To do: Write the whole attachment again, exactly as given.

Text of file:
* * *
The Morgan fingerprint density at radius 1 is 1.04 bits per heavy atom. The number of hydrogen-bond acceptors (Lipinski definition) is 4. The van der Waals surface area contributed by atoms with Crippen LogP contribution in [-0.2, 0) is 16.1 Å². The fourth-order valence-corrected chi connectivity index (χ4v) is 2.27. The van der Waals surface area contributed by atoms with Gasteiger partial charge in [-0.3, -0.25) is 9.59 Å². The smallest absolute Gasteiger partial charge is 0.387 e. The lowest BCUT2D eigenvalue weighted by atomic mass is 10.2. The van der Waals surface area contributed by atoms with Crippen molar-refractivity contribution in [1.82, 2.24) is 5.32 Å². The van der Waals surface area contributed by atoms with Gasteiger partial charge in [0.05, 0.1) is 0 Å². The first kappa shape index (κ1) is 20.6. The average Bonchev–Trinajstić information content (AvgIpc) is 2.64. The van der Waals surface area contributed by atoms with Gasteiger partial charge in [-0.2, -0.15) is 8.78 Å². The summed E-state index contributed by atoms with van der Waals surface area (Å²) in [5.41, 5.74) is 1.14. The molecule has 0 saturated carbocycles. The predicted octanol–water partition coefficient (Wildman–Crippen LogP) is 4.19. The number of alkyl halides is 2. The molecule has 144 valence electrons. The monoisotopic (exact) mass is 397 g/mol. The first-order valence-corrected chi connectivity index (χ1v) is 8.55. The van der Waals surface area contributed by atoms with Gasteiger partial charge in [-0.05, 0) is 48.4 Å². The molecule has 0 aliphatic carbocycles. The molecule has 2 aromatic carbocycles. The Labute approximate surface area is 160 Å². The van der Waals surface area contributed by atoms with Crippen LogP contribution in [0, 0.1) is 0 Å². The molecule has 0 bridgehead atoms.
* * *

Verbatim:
The Morgan fingerprint density at radius 1 is 1.04 bits per heavy atom. The number of hydrogen-bond acceptors (Lipinski definition) is 4. The van der Waals surface area contributed by atoms with Crippen LogP contribution in [-0.2, 0) is 16.1 Å². The fourth-order valence-corrected chi connectivity index (χ4v) is 2.27. The van der Waals surface area contributed by atoms with Gasteiger partial charge in [-0.3, -0.25) is 9.59 Å². The smallest absolute Gasteiger partial charge is 0.387 e. The lowest BCUT2D eigenvalue weighted by atomic mass is 10.2. The van der Waals surface area contributed by atoms with Crippen molar-refractivity contribution in [1.82, 2.24) is 5.32 Å². The van der Waals surface area contributed by atoms with Gasteiger partial charge in [0.05, 0.1) is 0 Å². The first kappa shape index (κ1) is 20.6. The average Bonchev–Trinajstić information content (AvgIpc) is 2.64. The van der Waals surface area contributed by atoms with Gasteiger partial charge in [-0.2, -0.15) is 8.78 Å². The summed E-state index contributed by atoms with van der Waals surface area (Å²) in [5.41, 5.74) is 1.14. The molecule has 0 saturated carbocycles. The predicted octanol–water partition coefficient (Wildman–Crippen LogP) is 4.19. The number of alkyl halides is 2. The molecule has 144 valence electrons. The monoisotopic (exact) mass is 397 g/mol. The first-order valence-corrected chi connectivity index (χ1v) is 8.55. The van der Waals surface area contributed by atoms with Gasteiger partial charge in [-0.05, 0) is 48.4 Å². The molecule has 0 aliphatic carbocycles. The molecule has 2 aromatic carbocycles. The Labute approximate surface area is 160 Å². The van der Waals surface area contributed by atoms with Crippen LogP contribution in [0, 0.1) is 0 Å². The molecule has 0 bridgehead atoms.